McDonald’s, which feeds an estimated 68 million people or 1% of the world’s population each day, has followed suit when it comes to standards for egg-laying hens, committing to phasing out the use of battery cages, which are small cages allotting each bird less square-footage than a sheet of paper, by 2025. It’s also committed to using pork produced without gestation crates—restrictive cages used to separate sows during their pregnancy to the point of preventing them from being able to turn around—by 2022. But when it comes to conditions for meat birds, referred to as broilers in the poultry industry, McDonald’s has lagged.
The February 2018 Business Benchmark on Farm Animal Welfare (BBFAW) report ranked McDonald’s as having a high level of animal welfare compared to 110 other international fast food chains. McDonald’s scored higher than other mega restaurants like KFC, Burger King, Subway, and Starbucks on the subject of animal welfare. The aspect that set it apart during the analysis was the company’s decision to make animal welfare and addressing consumers’ concerns a key aspect of its business operations.
In October 2017, it announced eight commitments designed to improve chicken welfare throughout its supply chain, which includes providing housing that allows chickens to engage in natural behaviors and the implementation of on-farm monitoring systems as well as third-party audits. The announcement also called for the creation of an independent Global Chicken Sustainability Advisory Council.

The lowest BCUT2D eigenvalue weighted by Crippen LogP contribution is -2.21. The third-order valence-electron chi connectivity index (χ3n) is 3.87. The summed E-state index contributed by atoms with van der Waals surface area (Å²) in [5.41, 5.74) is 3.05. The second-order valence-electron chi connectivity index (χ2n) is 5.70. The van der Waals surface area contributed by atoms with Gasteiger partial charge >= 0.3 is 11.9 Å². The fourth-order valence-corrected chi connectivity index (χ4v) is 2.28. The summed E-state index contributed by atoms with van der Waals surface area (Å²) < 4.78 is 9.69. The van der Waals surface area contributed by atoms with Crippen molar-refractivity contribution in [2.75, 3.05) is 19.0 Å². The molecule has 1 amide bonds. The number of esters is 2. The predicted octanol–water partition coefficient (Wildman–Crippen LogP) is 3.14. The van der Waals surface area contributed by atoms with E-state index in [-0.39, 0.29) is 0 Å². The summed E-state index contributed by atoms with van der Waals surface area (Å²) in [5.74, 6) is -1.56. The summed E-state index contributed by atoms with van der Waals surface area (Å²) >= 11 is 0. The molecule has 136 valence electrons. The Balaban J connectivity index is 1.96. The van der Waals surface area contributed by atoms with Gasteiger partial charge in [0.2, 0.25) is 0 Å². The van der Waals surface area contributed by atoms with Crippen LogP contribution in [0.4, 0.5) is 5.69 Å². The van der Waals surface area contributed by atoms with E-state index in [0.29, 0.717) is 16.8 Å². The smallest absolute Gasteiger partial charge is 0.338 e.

As the letter notes, however, McDonald’s does not require its suppliers to comply with GAP standards, which primarily focus on providing chickens with better living conditions like less crowding in confinement houses and access to the outdoors.
There is a business-related benefit to improved animal welfare beyond the ethical aspects, DiNapoli writes in the letter. Consumers are showing an increased demand for improved animal welfare in the ballot box and the drive-through and they are willing to seek out products that meet their animal welfare expectations.
DiNapoli closes his letter by calling on McDonald’s to provide a response detailing its efforts to improve its chicken welfare policies so that they meet RSPCA and GAP standards. According to Lettini, this probably won’t be the last time we see finance-backed pressure on companies to address animal welfare.
“Investors are increasingly recognizing the long-term risks associated with intensive factory farming. Last year’s, ‘rotten meat scandal’ sparked consumer outcry, numerous import bans on Brazilian beef and a single-day fall of 11% in the share price of the world’s largest meat processor JBS. The global meat industry is plagued by a complex and opaque supply chain, switching hands and crossing borders multiple times before reaching our plates. With limited traceability, an export ban for poor animal welfare and hygiene can cause tremendous financial losses. So, it is really becoming part of responsible asset management for investors to take action on animal welfare issue.”